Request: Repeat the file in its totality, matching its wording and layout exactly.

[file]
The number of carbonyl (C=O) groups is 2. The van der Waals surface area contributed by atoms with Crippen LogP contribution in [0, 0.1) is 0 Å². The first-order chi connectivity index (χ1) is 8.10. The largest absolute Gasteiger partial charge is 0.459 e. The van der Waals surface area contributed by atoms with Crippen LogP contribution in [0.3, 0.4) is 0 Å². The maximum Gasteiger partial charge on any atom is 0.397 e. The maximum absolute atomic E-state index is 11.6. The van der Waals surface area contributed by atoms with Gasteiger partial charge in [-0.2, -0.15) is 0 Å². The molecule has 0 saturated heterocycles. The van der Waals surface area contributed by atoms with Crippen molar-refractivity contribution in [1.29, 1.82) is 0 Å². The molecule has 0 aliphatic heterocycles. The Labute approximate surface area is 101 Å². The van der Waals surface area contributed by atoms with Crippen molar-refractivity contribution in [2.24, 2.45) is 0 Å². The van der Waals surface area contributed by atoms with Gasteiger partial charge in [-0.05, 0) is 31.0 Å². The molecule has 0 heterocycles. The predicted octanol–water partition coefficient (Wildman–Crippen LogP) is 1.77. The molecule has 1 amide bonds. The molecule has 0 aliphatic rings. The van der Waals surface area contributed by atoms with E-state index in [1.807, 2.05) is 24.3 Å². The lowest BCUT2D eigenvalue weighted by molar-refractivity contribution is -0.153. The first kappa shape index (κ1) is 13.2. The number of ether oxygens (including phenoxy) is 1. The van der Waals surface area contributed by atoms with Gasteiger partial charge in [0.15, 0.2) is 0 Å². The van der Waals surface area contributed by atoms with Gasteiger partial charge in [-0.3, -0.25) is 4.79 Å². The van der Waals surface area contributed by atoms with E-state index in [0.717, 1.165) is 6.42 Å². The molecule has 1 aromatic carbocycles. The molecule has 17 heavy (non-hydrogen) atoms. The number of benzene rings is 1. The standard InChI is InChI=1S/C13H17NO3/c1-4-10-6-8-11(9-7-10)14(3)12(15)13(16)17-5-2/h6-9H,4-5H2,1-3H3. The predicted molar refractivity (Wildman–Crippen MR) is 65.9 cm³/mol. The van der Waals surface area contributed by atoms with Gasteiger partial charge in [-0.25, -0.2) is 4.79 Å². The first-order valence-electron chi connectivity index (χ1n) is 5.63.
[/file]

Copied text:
The number of carbonyl (C=O) groups is 2. The van der Waals surface area contributed by atoms with Crippen LogP contribution in [0, 0.1) is 0 Å². The first-order chi connectivity index (χ1) is 8.10. The largest absolute Gasteiger partial charge is 0.459 e. The van der Waals surface area contributed by atoms with Crippen LogP contribution in [0.3, 0.4) is 0 Å². The maximum Gasteiger partial charge on any atom is 0.397 e. The maximum absolute atomic E-state index is 11.6. The van der Waals surface area contributed by atoms with Gasteiger partial charge in [-0.2, -0.15) is 0 Å². The molecule has 0 saturated heterocycles. The van der Waals surface area contributed by atoms with Crippen molar-refractivity contribution in [1.29, 1.82) is 0 Å². The molecule has 0 aliphatic heterocycles. The Labute approximate surface area is 101 Å². The van der Waals surface area contributed by atoms with Crippen molar-refractivity contribution in [2.24, 2.45) is 0 Å². The van der Waals surface area contributed by atoms with Gasteiger partial charge in [-0.05, 0) is 31.0 Å². The molecule has 0 heterocycles. The predicted octanol–water partition coefficient (Wildman–Crippen LogP) is 1.77. The molecule has 1 amide bonds. The molecule has 0 aliphatic rings. The van der Waals surface area contributed by atoms with E-state index in [1.807, 2.05) is 24.3 Å². The lowest BCUT2D eigenvalue weighted by molar-refractivity contribution is -0.153. The first kappa shape index (κ1) is 13.2. The number of ether oxygens (including phenoxy) is 1. The van der Waals surface area contributed by atoms with Gasteiger partial charge in [0.15, 0.2) is 0 Å². The van der Waals surface area contributed by atoms with Gasteiger partial charge in [-0.3, -0.25) is 4.79 Å². The van der Waals surface area contributed by atoms with E-state index in [0.717, 1.165) is 6.42 Å². The molecule has 1 aromatic carbocycles. The molecule has 17 heavy (non-hydrogen) atoms. The number of benzene rings is 1. The standard InChI is InChI=1S/C13H17NO3/c1-4-10-6-8-11(9-7-10)14(3)12(15)13(16)17-5-2/h6-9H,4-5H2,1-3H3. The predicted molar refractivity (Wildman–Crippen MR) is 65.9 cm³/mol. The van der Waals surface area contributed by atoms with Gasteiger partial charge in [-0.25, -0.2) is 4.79 Å². The first-order valence-electron chi connectivity index (χ1n) is 5.63.